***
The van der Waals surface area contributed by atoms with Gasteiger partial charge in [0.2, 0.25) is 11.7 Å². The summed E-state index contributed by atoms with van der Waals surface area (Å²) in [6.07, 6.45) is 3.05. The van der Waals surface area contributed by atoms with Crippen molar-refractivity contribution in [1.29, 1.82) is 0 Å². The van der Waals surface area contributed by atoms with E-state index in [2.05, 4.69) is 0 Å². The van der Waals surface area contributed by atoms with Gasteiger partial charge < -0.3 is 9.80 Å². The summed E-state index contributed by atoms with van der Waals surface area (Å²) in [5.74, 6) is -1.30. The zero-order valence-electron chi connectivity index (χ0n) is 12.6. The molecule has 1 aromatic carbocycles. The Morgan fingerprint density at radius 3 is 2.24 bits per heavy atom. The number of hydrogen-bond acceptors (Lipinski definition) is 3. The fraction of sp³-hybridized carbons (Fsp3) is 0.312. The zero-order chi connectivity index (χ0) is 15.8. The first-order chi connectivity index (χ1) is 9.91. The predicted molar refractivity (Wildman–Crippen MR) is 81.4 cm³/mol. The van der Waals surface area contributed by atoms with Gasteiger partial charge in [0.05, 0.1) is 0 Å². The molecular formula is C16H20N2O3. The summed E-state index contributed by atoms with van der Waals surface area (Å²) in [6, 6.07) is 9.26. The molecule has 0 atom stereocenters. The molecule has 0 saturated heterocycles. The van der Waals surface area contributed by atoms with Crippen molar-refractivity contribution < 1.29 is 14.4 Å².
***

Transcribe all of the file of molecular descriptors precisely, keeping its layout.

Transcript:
The van der Waals surface area contributed by atoms with Gasteiger partial charge in [0.2, 0.25) is 11.7 Å². The summed E-state index contributed by atoms with van der Waals surface area (Å²) in [6.07, 6.45) is 3.05. The van der Waals surface area contributed by atoms with Crippen molar-refractivity contribution in [1.29, 1.82) is 0 Å². The van der Waals surface area contributed by atoms with E-state index in [2.05, 4.69) is 0 Å². The van der Waals surface area contributed by atoms with Gasteiger partial charge < -0.3 is 9.80 Å². The summed E-state index contributed by atoms with van der Waals surface area (Å²) in [5.74, 6) is -1.30. The zero-order valence-electron chi connectivity index (χ0n) is 12.6. The molecule has 1 aromatic carbocycles. The Morgan fingerprint density at radius 3 is 2.24 bits per heavy atom. The number of hydrogen-bond acceptors (Lipinski definition) is 3. The fraction of sp³-hybridized carbons (Fsp3) is 0.312. The zero-order chi connectivity index (χ0) is 15.8. The first-order chi connectivity index (χ1) is 9.91. The predicted molar refractivity (Wildman–Crippen MR) is 81.4 cm³/mol. The van der Waals surface area contributed by atoms with Gasteiger partial charge in [0.05, 0.1) is 0 Å². The molecular formula is C16H20N2O3. The summed E-state index contributed by atoms with van der Waals surface area (Å²) in [6, 6.07) is 9.26. The molecule has 0 atom stereocenters. The molecule has 0 saturated heterocycles. The van der Waals surface area contributed by atoms with Crippen molar-refractivity contribution < 1.29 is 14.4 Å².